As a user in the EEA, your approval is needed on a few things. To provide a better website experience, uses cookies (and other similar technologies) and may collect, process, and share personal data. Please choose which areas of our service you consent to our doing so.

    For more information on managing or withdrawing consents and how we handle data, visit our Privacy Policy at:

    Show Details
    HubPages Device IDThis is used to identify particular browsers or devices when the access the service, and is used for security reasons.
    LoginThis is necessary to sign in to the HubPages Service.
    Google RecaptchaThis is used to prevent bots and spam. (Privacy Policy)
    AkismetThis is used to detect comment spam. (Privacy Policy)
    HubPages Google AnalyticsThis is used to provide data on traffic to our website, all personally identifyable data is anonymized. (Privacy Policy)
    HubPages Traffic PixelThis is used to collect data on traffic to articles and other pages on our site. Unless you are signed in to a HubPages account, all personally identifiable information is anonymized.
    Amazon Web ServicesThis is a cloud services platform that we used to host our service. (Privacy Policy)
    CloudflareThis is a cloud CDN service that we use to efficiently deliver files required for our service to operate such as javascript, cascading style sheets, images, and videos. (Privacy Policy)
    Google Hosted LibrariesJavascript software libraries such as jQuery are loaded at endpoints on the or domains, for performance and efficiency reasons. (Privacy Policy)
    Google Custom SearchThis is feature allows you to search the site. (Privacy Policy)
    Google MapsSome articles have Google Maps embedded in them. (Privacy Policy)
    Google ChartsThis is used to display charts and graphs on articles and the author center. (Privacy Policy)
    Google AdSense Host APIThis service allows you to sign up for or associate a Google AdSense account with HubPages, so that you can earn money from ads on your articles. No data is shared unless you engage with this feature. (Privacy Policy)
    Google YouTubeSome articles have YouTube videos embedded in them. (Privacy Policy)
    VimeoSome articles have Vimeo videos embedded in them. (Privacy Policy)
    PaypalThis is used for a registered author who enrolls in the HubPages Earnings program and requests to be paid via PayPal. No data is shared with Paypal unless you engage with this feature. (Privacy Policy)
    Facebook LoginYou can use this to streamline signing up for, or signing in to your Hubpages account. No data is shared with Facebook unless you engage with this feature. (Privacy Policy)
    MavenThis supports the Maven widget and search functionality. (Privacy Policy)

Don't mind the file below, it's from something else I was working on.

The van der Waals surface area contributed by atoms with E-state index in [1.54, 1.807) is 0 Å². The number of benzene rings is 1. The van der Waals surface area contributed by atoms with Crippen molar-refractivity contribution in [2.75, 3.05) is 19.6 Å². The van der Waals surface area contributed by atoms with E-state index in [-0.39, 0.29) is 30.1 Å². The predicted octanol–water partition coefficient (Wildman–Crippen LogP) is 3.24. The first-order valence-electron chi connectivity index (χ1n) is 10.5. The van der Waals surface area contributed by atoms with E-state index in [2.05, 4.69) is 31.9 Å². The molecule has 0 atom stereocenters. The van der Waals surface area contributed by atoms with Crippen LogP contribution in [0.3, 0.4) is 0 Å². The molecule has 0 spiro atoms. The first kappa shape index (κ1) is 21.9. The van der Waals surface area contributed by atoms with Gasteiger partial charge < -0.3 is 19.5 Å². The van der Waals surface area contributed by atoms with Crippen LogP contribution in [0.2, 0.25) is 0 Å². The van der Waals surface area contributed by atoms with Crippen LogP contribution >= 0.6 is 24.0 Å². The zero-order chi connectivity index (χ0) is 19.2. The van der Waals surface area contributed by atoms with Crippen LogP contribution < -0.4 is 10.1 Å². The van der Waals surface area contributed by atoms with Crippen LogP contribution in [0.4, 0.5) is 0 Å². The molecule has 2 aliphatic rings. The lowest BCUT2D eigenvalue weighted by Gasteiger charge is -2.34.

Google AdSenseThis is an ad network. (Privacy Policy)
    Google DoubleClickGoogle provides ad serving technology and runs an ad network. (Privacy Policy)
    Index ExchangeThis is an ad network. (Privacy Policy)
    SovrnThis is an ad network. (Privacy Policy)
    Facebook AdsThis is an ad network. (Privacy Policy)
    Amazon Unified Ad MarketplaceThis is an ad network. (Privacy Policy)
    AppNexusThis is an ad network. (Privacy Policy)
    OpenxThis is an ad network. (Privacy Policy)
    Rubicon ProjectThis is an ad network. (Privacy Policy)
    TripleLiftThis is an ad network. (Privacy Policy)
    Say MediaWe partner with Say Media to deliver ad campaigns on our sites. (Privacy Policy)
    Remarketing PixelsWe may use remarketing pixels from advertising networks such as Google AdWords, Bing Ads, and Facebook in order to advertise the HubPages Service to people that have visited our sites.
    Conversion Tracking PixelsWe may use conversion tracking pixels from advertising networks such as Google AdWords, Bing Ads, and Facebook in order to identify when an advertisement has successfully resulted in the desired action, such as signing up for the HubPages Service or publishing an article on the HubPages Service.
    Author Google AnalyticsThis is used to provide traffic data and reports to the authors of articles on the HubPages Service. (Privacy Policy)
    ComscoreComScore is a media measurement and analytics company providing marketing data and analytics to enterprises, media and advertising agencies, and publishers. Non-consent will result in ComScore only processing obfuscated personal data. (Privacy Policy)
    Amazon Tracking PixelSome articles display amazon products as part of the Amazon Affiliate program, this pixel provides traffic statistics for those products (Privacy Policy)
    ClickscoThis is a data management platform studying reader behavior (Privacy Policy)